Now with buttercream, you MUST use an all butter, buttercream – I only use Swiss Meringue Buttercream – the reason for using only butter (never shortening) is that the butter sets up solid in the fridge and shortening does not. So follow the same procedure for the ganache, but for me, I find the fridge step after covering with fondant, essential, because when you are smoothing the fondant, the buttercream starts to melt really easily and really quickly. So when I take it out of the fridge to smooth with the acetate, I sometimes have to smooth a bit and put it back in the fridge to firm up again and keep repeating this until the cake is as I like it.

Now with all fondant covered cakes, putting them in the fridge can result in sweating. If you work VERY quickly once you take it out of the fridge, you should be able to get the edges sharp, while the fondant is still dry – but if you don’t, just put it straight back in the fridge to dry again.

Once you have finished your smoothing etc, bring your cake out of the fridge and let the sweat evaporate before you start decorating etc, or you’ll get paw prints all over it! If you leave the cake alone, it will dry out.

Anyway, I think I’ve covered everything, but the start find for me was the acetate, because I went from this level of sharpness only using fondant smoothers (which I thought was pretty good at the time):

to this level of sharpness using acetate:

I’m sure you’ll agree the acetate just makes it so much better!

Anyway, that was a long post – feel free to fire me questions and I hope this helped. :)

metria ...

holy cow! what a great tutorial! thanks so much for the tips and for the photos.

Becky Pendergraft ...

Aaah! Thanks so MUCH for the help!! Knew there had to be some way to achieve those razor sharp edges!! You’re my hero, Tortacouture! ;)

tortacouture ...

awww cheers guys – I’m glad this helped you out. There is nothing worse than searching for information on a subject and no one is willing to share, or even more frustrating are the people who share snippets and leave you to figure out the rest, so hopefully I’ll have saved someone the 6 months I’ve spent getting this down pat :)

Benni Rienzo Radic ...

That is just amazing! Thanks so much for sharing all that information. I want to try the ganache method on one of my next practice cakes. Can you share where you were able to find the acetate? I wonder if they have it at the local craft stores here?

Rene' ...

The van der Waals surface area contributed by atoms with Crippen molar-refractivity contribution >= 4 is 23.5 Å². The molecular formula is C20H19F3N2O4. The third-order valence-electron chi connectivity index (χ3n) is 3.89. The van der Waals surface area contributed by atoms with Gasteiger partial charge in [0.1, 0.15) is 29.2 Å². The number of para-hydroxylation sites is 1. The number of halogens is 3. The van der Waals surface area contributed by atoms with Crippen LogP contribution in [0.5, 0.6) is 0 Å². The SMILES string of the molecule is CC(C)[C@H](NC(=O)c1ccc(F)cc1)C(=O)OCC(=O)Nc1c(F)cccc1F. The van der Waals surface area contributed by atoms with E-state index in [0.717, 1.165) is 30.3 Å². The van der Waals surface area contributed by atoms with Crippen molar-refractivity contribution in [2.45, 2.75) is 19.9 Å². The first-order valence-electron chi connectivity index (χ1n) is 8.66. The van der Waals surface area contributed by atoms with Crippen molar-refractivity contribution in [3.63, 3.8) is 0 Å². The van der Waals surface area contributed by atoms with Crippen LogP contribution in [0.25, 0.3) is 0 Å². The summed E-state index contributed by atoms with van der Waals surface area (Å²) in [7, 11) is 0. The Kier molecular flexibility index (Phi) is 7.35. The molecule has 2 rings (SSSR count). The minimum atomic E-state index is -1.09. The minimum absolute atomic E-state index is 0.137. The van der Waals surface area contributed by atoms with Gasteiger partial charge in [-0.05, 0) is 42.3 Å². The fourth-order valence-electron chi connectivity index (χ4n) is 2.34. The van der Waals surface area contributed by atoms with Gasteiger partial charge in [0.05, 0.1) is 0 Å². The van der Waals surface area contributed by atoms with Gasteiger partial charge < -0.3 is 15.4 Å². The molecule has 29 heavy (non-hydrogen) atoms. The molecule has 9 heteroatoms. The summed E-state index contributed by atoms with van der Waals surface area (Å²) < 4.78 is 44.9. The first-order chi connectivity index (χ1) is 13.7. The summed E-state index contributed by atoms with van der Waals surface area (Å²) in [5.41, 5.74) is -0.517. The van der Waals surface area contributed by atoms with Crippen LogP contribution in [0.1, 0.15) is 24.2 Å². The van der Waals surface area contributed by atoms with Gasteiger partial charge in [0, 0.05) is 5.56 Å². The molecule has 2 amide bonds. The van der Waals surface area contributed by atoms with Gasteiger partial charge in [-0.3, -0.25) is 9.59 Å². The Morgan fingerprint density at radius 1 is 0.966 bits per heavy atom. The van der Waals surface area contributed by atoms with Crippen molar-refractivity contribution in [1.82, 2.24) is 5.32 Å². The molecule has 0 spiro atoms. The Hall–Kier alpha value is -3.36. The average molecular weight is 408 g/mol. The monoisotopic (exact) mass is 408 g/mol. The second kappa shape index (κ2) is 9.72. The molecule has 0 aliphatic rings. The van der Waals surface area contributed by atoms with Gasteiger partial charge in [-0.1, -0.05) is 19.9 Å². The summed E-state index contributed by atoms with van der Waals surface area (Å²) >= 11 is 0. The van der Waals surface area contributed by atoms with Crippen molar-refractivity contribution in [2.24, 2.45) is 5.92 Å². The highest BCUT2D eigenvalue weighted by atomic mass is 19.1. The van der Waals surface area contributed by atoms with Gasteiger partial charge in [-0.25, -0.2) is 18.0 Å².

This is awesome information! Thank you so much for sharing! Your cakes are gorgeous! I hope that one day I too am able to achieve those gorgeous straight edges!!

Monique Kleine ...

Fantastic! I don’t get too many cake orders these days but it’s very handy to have this knowledge! Those corners look like they could cut you ;)

Tammy ...

thank you so much!!! i was wondering how that was done. you talked about the “up side down method.” what is that? ok, and two more questions! one: how do you get the buttercream edges “sharp?” and two: i am doing a tiffany box wedding cake and was wondering if you had a certain technique for the fondant that you wouldn’t mind sharing? Thank you so much for your time!

Tammy
https://www.facebook.com/cakes.cookies.andmore.insavannah

Tammy ...

oh, and what is acetate and where can i find it? i live in the States. Thanks again!

Tammy

Sarah F ...

For buttercream, if you use all butterand no shortening to get it to firm up in the fridge won’t it melt when out of the fridge even if covered in fondant? I haven’t tried the ganache and would love to soon but I use buttercream all the time. I find that even if my frosting has hardened or crusted, once I put the fondant on it just shifts all underneath and doesn’t stay put!

Becky Pendergraft ...

WhiskMeAway – I’ve been using an all butter-buttercream recipe for awhile now and it holds up quite well! (it’s a traditional American buttercream made with powdered sugar) However, I think she’s referring more to either a Swiss Meringue or Italian Meringue buttercream.

sasha ...

Torta – YOU ROCK!!!!! I’d love to know more about the upside down method too…..I’m also going to try with the acetate…….Sasha